Belgium woke up "profoundly hurt" was one local newspaper headline. "Belgians in shock," said another. It's true that after Paris, Brussels with its sizable Francophone Walloon community had the second largest solidarity march in support of the assassinated journalists and "freedom of expression". Thousands of Belgians came out onto the streets of the capital brandishing the now infamous black placard "Je suis Charlie".
But Charlie's response to Belgium's atrocity brought the questionably satirical magazine to new astonishing depths.
The cartoon in question shows a young man's face surrounded by various human limbs with the caption "papoutai" with the Belgian flag as a background.
Mocking dismembered bodies, following an attack with explosives, is crass enough but upon closer inspection, the cartoon is far more depraved than it originally appears.
The young man is Belgian singer Stromae, whose hit Alors on Danse made him an instant star. His success was followed by a second album with another striking song Papaoutai.
Papoutai is a spirited tune that invokes sub-Saharan celebratory music, but listening more carefully to the lyrics and it reveals the singer's incredibly moving story.
Stromae's father was from Rwanda. He was killed during the 1994 Rwanda genocide and his body was later found having been cut in pieces. "Papoutai" or "Papa ou t'es" is French for "Dad where are you?" and his hit was the singer's cathartic way of speaking about his absent father who met a gruesome end.
The cartoon was understandably badly received and the voices of support for Charlie are today increasingly muted.
Having shocked even its traditional supporters, Charlie Hebdo's editorial team decided this week to publish an article that will undoubtedly recapture some of that lost love.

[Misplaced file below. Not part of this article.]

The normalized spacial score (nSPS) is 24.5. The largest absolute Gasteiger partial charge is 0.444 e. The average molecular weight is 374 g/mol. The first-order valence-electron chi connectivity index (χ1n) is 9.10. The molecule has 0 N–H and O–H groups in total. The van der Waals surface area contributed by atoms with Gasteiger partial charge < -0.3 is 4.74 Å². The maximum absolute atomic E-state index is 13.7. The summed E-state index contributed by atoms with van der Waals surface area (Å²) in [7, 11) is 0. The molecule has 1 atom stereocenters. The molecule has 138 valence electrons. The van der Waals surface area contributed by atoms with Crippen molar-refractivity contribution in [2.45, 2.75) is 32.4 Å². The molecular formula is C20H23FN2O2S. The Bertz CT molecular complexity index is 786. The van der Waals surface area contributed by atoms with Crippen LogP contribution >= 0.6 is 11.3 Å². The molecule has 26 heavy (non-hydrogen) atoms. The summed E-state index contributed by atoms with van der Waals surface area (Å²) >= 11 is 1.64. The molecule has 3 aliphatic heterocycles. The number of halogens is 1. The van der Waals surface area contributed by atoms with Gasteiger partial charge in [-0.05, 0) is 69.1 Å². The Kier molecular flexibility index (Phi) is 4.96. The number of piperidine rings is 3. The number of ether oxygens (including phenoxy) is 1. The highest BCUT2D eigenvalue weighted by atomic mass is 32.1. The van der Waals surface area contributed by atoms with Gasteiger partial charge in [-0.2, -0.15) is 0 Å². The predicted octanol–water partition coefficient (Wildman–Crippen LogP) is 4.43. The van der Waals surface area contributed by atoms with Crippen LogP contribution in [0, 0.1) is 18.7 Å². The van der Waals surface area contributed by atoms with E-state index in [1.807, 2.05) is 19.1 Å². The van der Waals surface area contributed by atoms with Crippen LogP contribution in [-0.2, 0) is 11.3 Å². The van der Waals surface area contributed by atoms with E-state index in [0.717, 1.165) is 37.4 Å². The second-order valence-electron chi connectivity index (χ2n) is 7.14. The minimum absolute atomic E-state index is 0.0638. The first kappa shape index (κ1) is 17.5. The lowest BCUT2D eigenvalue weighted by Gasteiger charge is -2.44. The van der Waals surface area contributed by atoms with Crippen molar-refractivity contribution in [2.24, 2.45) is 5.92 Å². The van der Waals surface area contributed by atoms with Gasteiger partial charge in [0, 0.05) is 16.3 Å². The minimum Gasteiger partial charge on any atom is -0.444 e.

Blame Brussels attack on all Muslims
In it, the magazine insidiously pins the blame of the Brussels attack on the Muslim community as a whole, and the supposed self-censorship Western societies impose on themselves by not daring to speak about the religion and its adherents.
So Charlie Hebdo, which proudly presents itself as having no limits on any topic, is now claiming it holds back on the sensitive issue of Islam while most of its material for the past decade has been about Islam. Much like the numerous commentators who deplore the "politically correct" climate that limits the discourse on Islam all the while speaking about nothing other than Islam at any given opportunity.
After upsetting its once core support base, Charlie has returned to the one topic that sells, and has done it in a particularly inflammatory way. As many commentators have recently observed, it will no doubt regain those temporarily lost friends.
It is interesting to review the reactions to Charlie Hebdo's now well-documented crass attempts at humour. With the "jokes" on the Russian plane came a wave of protestation that would have been denounced in the past as an attempt to stifle free speech.
Mocking Rabaa massacre
After the Rabaa massacre in Cairo in 2013 Charlie draw a Muslim Brotherhood member holding a bullet-ridden copy of the Koran in front of his chest with the caption "this book is **** - it doesn't protect you from bullets".
Mocking pious Muslims for believing in god-like protection as well as a mass killing, the cartoon was naturally seen as offensive.
However after the slaughter of its journalists, a spoof of the aforementioned cartoon emerged on social media showing Charb, Charlie's most recognisable cartoonist and editor in chief, holding a copy of a bullet-ridden edition of the magazine with the exact same caption: the teenager who posted it on his Facebook account was consequently arrested.
As it turned out everyone found Charlie's cartoons on Muslims entertaining and funny until of course they bore the brunt of its very particular brand of humour.
In that respect, Charlie Hebdo has in infamy perhaps provided world opinion with one invaluable lesson: everyone appears to have a sense of humour... until they are the butt of the joke.
- Hafsa Kara-Mustapha is a journalist, political analyst and commentator with a special focus on the Middle East and Africa. She has worked for the FT group and Reuters and her work has been published in the Middle East magazine, Jane's Foreign report and a host of international publications. A regular pundit on TV and radio, Hafsa can regularly be seen on RT and Press TV.
The views expressed in this article belong to the author and do not necessarily reflect the editorial policy of Middle East Eye.
Photo: A woman looks at the special commemorative edition of French satirical newspaper Charlie Hebdo at a newsstand in Paris on 6 January, 2016, to mark the one-year anniversary of the attack that claimed the lives of 12 people, including three of its best-known cartoonists (AFP).